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As you start enqueuing more background jobs with Hangfire, you might need to increase the number of Consumers that can process jobs. Scaling Hangfire can be done in a couple of ways that I’ll explain in this post, along with one tip on what to be aware of when starting to scale out.
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Producers & Consumers
First, let’s clear up how Hangfire works with producers and consumers.
A Hangfire producer is creating background jobs but not executing them. This is when you’re using the BackgroundJobClient from the Hangfire.
Once you call Enqueue, the job is stored in Hangfire JobStorage. There are many job storages you can use, such as SQL Server, Redis, and others.
The Hangfire Server, which is a consumer, will get that job from JobStorage and them execute the job.
There are two ways of scaling Hangfire to add more consumers. Worker Threads and Hangfire Servers.
A Hangfire server can be hosted along with ASP.NET Core, or entirely standalone in a Console app using the Generic Host, which is the example below.
The Hangfire Server uses multiple threads to perform background jobs. Meaning it can process a background job per thread within the Hangfire server. This allows you to execute background jobs concurrently.
By default, the number of threads it uses is 5 per Processor Count. With a maximum of 20.
Math.Min(Environment.ProcessorCount * 5, 20);
However, you can configure this by setting the WorkerCount in the AddHangfireServer()
Ultimately your constrained by the host where this Hangfire Server is running. Regardless if you’re running in a container, VM, or Physical Server, you’re going to be constrained by the CPU and Memory of the host. Meaning, you cannot just arbitrarily set the WorkerCount to a very high number as you could max out CPU if you had a high number of concurrent jobs that are CPU intensive.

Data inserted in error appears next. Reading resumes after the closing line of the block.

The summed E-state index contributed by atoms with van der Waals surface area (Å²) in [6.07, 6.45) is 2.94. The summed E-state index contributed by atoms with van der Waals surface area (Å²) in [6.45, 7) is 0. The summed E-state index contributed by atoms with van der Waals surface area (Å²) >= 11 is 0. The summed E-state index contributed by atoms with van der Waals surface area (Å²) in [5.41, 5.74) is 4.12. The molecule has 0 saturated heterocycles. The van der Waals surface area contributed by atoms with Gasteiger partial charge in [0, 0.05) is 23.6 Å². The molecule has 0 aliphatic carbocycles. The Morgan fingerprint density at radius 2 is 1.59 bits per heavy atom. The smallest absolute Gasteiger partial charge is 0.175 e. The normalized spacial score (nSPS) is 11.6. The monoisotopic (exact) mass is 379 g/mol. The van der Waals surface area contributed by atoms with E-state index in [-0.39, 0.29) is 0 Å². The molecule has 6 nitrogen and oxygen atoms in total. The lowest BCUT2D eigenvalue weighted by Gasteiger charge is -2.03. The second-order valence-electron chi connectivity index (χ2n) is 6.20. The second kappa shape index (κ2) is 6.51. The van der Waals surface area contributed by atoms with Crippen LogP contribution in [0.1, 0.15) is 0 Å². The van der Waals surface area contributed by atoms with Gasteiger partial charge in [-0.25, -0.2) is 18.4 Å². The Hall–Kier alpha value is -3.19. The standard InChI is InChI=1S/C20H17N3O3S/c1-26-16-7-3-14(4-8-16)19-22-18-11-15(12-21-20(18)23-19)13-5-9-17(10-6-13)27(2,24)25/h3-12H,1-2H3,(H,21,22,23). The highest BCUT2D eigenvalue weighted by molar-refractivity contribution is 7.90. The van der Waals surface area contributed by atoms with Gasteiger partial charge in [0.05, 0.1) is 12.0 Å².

You’ll have to monitor your application and the background jobs specific to your app to determine what the right number is. The default is a good default.
The second option for scaling Hangfire is to simply run more Hangfire Servers.
Now when running two instances of my hangfire Server, the dashboard shows each server with 30 worker threads. This means our application can process 60 jobs concurrently.
Hangfire fully manages dispatching jobs to the appropriate server. You simply need to add servers to increase consumers, which ultimately increases the number of jobs you can process.
Once you start scaling out by increasing the overall worker count or adding Hangfire servers, you will want to pay attention to downstream services.
If for example, your background jobs interact with a Database, you’re going to now be adding more load to the database because you’re going to be performing more jobs concurrently.
Just be aware that adding more consumers can move the bottleneck to downstream servers. They also become a constraint when trying to scale your system that’s using Hangfire.